Battlepanda: Fortune-telling Bureaucrats


Always trying to figure things out with the minimum of bullshit and the maximum of belligerence.

Tuesday, January 15, 2008

Fortune-telling Bureaucrats

OK, I know I already lean too heavily on "news of the weird" type posts and that I promised to put up more thoughtful content, but I just can't resist posting this story. Yes, I wrote the article. But I still can't quite believe that I was getting astrology advice from the Bureau of the National Health Insurance.

Taiwanese Bureau of National Health Insurance plays astrologist

A "whimsical" press release from the Bureau of National Health Insurance (BNHI) ranking longevity according to star signs that attracted massive media coverage has resulted in the threat of a lawsuit from a man who said his wife's state of mind has been adversely affected by the report.

The bureau received a telephone call from a man complaining that his wife's depression had worsened markedly since she read in the papers that bureau figures showed people with her astrological sign, Aries, lived the shortest lives, according to the Chinese language Liberty Times (the Taipei Times' sister paper).

Saying that his wife had been threatening suicide on a daily basis since reading the reports, the man rebuked the bureau for releasing the analysis and threatened to sue, the story reported.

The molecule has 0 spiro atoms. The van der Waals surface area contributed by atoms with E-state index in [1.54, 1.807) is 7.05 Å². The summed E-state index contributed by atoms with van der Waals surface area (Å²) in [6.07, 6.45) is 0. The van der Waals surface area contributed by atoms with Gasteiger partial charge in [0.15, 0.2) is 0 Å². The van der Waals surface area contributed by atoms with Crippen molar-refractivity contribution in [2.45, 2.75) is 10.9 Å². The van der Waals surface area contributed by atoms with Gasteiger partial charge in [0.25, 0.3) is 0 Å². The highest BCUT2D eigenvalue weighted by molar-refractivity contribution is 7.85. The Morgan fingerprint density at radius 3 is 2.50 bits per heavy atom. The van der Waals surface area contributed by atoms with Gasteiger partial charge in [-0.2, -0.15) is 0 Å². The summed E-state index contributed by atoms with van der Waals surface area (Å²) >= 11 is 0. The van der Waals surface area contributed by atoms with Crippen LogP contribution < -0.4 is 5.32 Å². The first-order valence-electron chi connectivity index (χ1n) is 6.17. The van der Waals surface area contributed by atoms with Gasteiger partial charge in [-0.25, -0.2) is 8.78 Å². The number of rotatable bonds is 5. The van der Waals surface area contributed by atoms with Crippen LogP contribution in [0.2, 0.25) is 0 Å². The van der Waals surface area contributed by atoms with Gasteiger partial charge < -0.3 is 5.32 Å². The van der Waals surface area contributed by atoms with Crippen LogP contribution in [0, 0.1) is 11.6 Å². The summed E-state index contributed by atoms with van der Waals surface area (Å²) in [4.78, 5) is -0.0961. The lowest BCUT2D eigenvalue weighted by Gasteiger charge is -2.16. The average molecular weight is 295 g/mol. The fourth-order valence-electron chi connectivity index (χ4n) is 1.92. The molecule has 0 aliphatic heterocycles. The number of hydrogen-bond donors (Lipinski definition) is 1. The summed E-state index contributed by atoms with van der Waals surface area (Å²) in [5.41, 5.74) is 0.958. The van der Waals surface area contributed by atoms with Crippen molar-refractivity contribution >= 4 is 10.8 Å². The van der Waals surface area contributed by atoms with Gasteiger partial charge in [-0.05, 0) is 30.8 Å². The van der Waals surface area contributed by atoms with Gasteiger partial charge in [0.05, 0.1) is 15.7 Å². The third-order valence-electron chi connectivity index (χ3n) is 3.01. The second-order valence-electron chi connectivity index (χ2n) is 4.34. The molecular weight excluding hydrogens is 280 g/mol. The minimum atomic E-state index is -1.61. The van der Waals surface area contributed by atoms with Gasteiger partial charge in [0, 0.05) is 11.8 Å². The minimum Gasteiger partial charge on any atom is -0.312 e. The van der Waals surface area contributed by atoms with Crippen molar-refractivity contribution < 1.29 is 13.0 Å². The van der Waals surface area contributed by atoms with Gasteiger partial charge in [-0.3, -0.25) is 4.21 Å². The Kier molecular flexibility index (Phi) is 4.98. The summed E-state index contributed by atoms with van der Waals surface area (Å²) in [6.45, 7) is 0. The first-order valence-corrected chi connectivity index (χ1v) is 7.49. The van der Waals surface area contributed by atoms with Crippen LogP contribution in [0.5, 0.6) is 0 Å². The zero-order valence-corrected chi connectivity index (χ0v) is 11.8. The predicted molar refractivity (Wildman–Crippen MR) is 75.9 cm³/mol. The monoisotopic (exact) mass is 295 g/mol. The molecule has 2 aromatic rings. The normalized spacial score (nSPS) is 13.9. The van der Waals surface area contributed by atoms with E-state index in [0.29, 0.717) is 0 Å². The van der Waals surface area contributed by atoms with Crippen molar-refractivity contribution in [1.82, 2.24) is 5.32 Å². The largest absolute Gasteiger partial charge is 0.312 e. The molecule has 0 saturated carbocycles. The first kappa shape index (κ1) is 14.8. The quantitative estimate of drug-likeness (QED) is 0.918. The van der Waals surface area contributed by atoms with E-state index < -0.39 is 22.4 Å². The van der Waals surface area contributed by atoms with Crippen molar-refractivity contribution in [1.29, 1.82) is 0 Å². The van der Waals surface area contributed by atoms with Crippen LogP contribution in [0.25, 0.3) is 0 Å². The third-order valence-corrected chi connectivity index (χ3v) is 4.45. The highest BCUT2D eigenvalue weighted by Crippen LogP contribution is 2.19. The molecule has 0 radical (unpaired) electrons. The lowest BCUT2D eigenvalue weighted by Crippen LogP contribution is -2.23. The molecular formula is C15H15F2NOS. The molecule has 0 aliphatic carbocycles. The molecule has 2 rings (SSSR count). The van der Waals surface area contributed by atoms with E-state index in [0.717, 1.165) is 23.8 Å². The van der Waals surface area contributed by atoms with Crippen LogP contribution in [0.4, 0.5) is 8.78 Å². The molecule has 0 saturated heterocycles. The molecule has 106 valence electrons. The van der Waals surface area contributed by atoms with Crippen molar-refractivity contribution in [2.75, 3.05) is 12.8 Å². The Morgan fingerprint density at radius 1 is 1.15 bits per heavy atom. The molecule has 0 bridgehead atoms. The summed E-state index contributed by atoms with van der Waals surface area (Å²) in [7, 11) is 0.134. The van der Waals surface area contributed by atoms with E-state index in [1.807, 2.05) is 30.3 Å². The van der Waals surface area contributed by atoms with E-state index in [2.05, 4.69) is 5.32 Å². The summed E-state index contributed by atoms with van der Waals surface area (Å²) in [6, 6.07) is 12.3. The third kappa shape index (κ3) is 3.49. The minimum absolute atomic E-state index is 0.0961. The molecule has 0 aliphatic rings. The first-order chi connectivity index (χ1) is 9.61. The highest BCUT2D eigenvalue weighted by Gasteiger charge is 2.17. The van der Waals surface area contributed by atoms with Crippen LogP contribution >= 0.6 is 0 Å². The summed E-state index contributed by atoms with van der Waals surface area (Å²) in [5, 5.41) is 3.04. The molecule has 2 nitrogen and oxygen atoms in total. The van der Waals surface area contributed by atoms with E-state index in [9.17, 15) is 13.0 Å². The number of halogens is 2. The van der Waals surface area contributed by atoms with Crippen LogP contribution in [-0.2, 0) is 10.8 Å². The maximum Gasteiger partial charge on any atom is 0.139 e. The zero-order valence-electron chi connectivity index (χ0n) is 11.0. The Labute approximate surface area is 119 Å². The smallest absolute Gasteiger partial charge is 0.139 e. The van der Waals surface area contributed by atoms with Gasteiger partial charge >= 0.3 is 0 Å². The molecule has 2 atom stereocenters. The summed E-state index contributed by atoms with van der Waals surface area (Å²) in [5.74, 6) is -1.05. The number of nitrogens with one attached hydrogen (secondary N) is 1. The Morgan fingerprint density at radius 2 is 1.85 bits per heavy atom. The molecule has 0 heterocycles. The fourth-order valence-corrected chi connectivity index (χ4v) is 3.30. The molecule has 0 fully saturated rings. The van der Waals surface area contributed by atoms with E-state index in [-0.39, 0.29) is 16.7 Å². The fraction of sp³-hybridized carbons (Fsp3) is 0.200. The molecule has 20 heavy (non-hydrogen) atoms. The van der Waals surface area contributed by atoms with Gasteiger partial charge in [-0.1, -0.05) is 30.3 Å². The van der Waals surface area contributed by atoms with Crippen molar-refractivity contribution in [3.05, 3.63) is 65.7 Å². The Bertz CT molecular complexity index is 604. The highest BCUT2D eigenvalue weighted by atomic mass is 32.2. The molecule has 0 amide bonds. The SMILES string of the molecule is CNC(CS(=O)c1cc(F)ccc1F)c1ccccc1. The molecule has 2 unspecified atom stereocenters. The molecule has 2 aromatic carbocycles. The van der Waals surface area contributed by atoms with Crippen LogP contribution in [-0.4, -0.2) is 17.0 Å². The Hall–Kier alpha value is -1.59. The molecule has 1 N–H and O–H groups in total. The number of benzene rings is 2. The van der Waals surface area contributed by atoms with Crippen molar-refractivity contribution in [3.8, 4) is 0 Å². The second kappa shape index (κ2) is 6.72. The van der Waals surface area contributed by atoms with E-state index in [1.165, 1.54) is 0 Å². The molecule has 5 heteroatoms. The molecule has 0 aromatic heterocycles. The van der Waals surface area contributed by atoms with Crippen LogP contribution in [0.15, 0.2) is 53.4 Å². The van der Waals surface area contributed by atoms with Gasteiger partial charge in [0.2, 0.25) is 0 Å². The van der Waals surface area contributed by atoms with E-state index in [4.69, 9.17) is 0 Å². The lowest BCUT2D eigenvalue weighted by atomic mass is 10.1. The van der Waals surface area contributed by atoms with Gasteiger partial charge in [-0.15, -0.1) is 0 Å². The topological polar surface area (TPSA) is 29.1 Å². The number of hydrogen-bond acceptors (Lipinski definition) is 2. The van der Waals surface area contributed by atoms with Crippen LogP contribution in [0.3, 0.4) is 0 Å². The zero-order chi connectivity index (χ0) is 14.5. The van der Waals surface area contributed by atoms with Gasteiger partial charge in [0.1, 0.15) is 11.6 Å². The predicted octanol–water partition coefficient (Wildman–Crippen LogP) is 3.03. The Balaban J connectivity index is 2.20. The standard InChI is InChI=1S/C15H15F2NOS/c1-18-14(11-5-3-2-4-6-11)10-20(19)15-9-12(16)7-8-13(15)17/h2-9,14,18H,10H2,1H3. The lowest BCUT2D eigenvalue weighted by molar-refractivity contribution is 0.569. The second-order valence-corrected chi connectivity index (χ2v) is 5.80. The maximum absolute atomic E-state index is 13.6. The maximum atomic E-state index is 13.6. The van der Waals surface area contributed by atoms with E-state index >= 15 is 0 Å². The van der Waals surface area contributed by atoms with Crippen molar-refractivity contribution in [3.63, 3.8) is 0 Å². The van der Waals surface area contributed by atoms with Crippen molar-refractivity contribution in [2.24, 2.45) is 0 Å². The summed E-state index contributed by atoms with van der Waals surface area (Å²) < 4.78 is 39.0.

The bureau has been under attack ever since its astrological analysis of the Department of Health's 2006 death statistics hit the news stands.

The story was the Chinese-language China Times' front-page story on Wednesday and received prominent coverage in most newspapers.

With an average life span of 74.53 years old, Capricorns were said to be the star sign that live the longest, the bureau release said, followed by Aquarius and Libra. The shortest-living were Aries at 73.43 years old, while Taurus and Leo were the next shortest-lived.

Although the release stressed that the analysis was meant to be "whimsical," that did not stop members of the medical community and the public at large from criticizing the bureau over the move.

"In order to maintain the most basic appearance of the bureau's professionalism, leave the astrology to `star princes,'" ran one letter to the editor in the United Daily News on Jan. 10.

The Taiwan Medical Reform Foundation and the Alliance for the Oversight of the BNHI also weighed in publicly with their disapproval.

Bureau officials said that they'd been blindsided by the amount of bad publicity generated by the foray into fortune-telling.

"News from the bureau had been slow, so we took the opportunity to remind people to take care of themselves," said Chung Yueh-yi (鍾越漪), a deputy executive in the underwriting department of the BNHI.

"Aries tend to be workaholics, Taurus tend to be homebodies who sacrifice too much for their families while Leos tend to focus to much on appearances," Chung said, commenting on the three "shortest-living" star signs.

Chung conceded that the release was probably not scientifically sound.

"It's true, we were only working from one year's data," Chung said.

As for those who reacted negatively to the news, Chung said that she was sure that they were in the minority.

"I'm an Aries myself," Chung said "we're naturally optimistic."

Labels: , ,